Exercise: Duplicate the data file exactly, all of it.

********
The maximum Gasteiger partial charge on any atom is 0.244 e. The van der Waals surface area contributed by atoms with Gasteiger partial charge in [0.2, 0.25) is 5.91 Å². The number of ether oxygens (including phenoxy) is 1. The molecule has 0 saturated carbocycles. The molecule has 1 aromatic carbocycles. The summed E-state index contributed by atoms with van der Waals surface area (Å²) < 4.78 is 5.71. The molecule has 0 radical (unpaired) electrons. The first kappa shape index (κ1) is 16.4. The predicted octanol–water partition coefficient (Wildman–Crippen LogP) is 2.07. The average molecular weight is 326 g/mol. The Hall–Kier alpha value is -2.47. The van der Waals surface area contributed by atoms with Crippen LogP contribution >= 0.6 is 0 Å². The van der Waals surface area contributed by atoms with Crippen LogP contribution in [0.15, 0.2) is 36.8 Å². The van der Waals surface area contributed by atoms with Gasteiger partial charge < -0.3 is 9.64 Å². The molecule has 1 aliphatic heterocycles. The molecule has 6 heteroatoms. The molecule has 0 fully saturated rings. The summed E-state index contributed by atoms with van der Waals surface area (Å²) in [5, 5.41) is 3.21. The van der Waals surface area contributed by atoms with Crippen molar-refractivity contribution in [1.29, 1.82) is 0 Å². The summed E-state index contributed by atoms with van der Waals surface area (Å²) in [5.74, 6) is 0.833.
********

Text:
The maximum Gasteiger partial charge on any atom is 0.244 e. The van der Waals surface area contributed by atoms with Gasteiger partial charge in [0.2, 0.25) is 5.91 Å². The number of ether oxygens (including phenoxy) is 1. The molecule has 0 saturated carbocycles. The molecule has 1 aromatic carbocycles. The summed E-state index contributed by atoms with van der Waals surface area (Å²) < 4.78 is 5.71. The molecule has 0 radical (unpaired) electrons. The first kappa shape index (κ1) is 16.4. The predicted octanol–water partition coefficient (Wildman–Crippen LogP) is 2.07. The average molecular weight is 326 g/mol. The Hall–Kier alpha value is -2.47. The van der Waals surface area contributed by atoms with Crippen LogP contribution >= 0.6 is 0 Å². The van der Waals surface area contributed by atoms with Crippen LogP contribution in [0.15, 0.2) is 36.8 Å². The van der Waals surface area contributed by atoms with Gasteiger partial charge < -0.3 is 9.64 Å². The molecule has 1 aliphatic heterocycles. The molecule has 6 heteroatoms. The molecule has 0 fully saturated rings. The summed E-state index contributed by atoms with van der Waals surface area (Å²) in [5, 5.41) is 3.21. The van der Waals surface area contributed by atoms with Crippen molar-refractivity contribution in [1.29, 1.82) is 0 Å². The summed E-state index contributed by atoms with van der Waals surface area (Å²) in [5.74, 6) is 0.833.